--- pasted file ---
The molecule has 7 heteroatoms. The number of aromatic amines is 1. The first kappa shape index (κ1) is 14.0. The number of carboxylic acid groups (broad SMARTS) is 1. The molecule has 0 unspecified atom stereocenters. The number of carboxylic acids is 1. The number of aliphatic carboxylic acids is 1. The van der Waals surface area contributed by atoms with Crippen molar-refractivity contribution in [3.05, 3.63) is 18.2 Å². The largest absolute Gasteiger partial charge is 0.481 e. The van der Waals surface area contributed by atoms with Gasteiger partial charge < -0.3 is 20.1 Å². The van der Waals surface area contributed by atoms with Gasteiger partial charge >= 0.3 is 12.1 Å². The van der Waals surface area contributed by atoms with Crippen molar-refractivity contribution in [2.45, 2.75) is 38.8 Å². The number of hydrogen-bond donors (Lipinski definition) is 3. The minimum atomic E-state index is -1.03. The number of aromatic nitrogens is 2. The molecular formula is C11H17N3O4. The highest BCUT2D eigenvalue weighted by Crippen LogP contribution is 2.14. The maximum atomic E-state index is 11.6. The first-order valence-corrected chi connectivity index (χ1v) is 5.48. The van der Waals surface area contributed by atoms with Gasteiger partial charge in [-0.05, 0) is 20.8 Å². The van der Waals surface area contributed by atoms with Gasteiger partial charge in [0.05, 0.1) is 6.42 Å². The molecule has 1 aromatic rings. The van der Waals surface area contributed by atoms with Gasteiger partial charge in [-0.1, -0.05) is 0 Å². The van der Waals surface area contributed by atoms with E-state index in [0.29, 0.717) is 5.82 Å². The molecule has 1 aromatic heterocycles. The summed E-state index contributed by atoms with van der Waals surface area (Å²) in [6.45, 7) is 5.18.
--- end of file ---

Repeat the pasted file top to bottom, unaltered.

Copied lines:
The molecule has 7 heteroatoms. The number of aromatic amines is 1. The first kappa shape index (κ1) is 14.0. The number of carboxylic acid groups (broad SMARTS) is 1. The molecule has 0 unspecified atom stereocenters. The number of carboxylic acids is 1. The number of aliphatic carboxylic acids is 1. The van der Waals surface area contributed by atoms with Crippen molar-refractivity contribution in [3.05, 3.63) is 18.2 Å². The largest absolute Gasteiger partial charge is 0.481 e. The van der Waals surface area contributed by atoms with Gasteiger partial charge < -0.3 is 20.1 Å². The van der Waals surface area contributed by atoms with Gasteiger partial charge >= 0.3 is 12.1 Å². The van der Waals surface area contributed by atoms with Crippen molar-refractivity contribution in [2.45, 2.75) is 38.8 Å². The number of hydrogen-bond donors (Lipinski definition) is 3. The minimum atomic E-state index is -1.03. The number of aromatic nitrogens is 2. The molecular formula is C11H17N3O4. The highest BCUT2D eigenvalue weighted by Crippen LogP contribution is 2.14. The maximum atomic E-state index is 11.6. The first-order valence-corrected chi connectivity index (χ1v) is 5.48. The van der Waals surface area contributed by atoms with Gasteiger partial charge in [-0.05, 0) is 20.8 Å². The van der Waals surface area contributed by atoms with Gasteiger partial charge in [0.05, 0.1) is 6.42 Å². The molecule has 1 aromatic rings. The van der Waals surface area contributed by atoms with Gasteiger partial charge in [-0.1, -0.05) is 0 Å². The van der Waals surface area contributed by atoms with E-state index in [0.29, 0.717) is 5.82 Å². The molecule has 1 aromatic heterocycles. The summed E-state index contributed by atoms with van der Waals surface area (Å²) in [6.45, 7) is 5.18.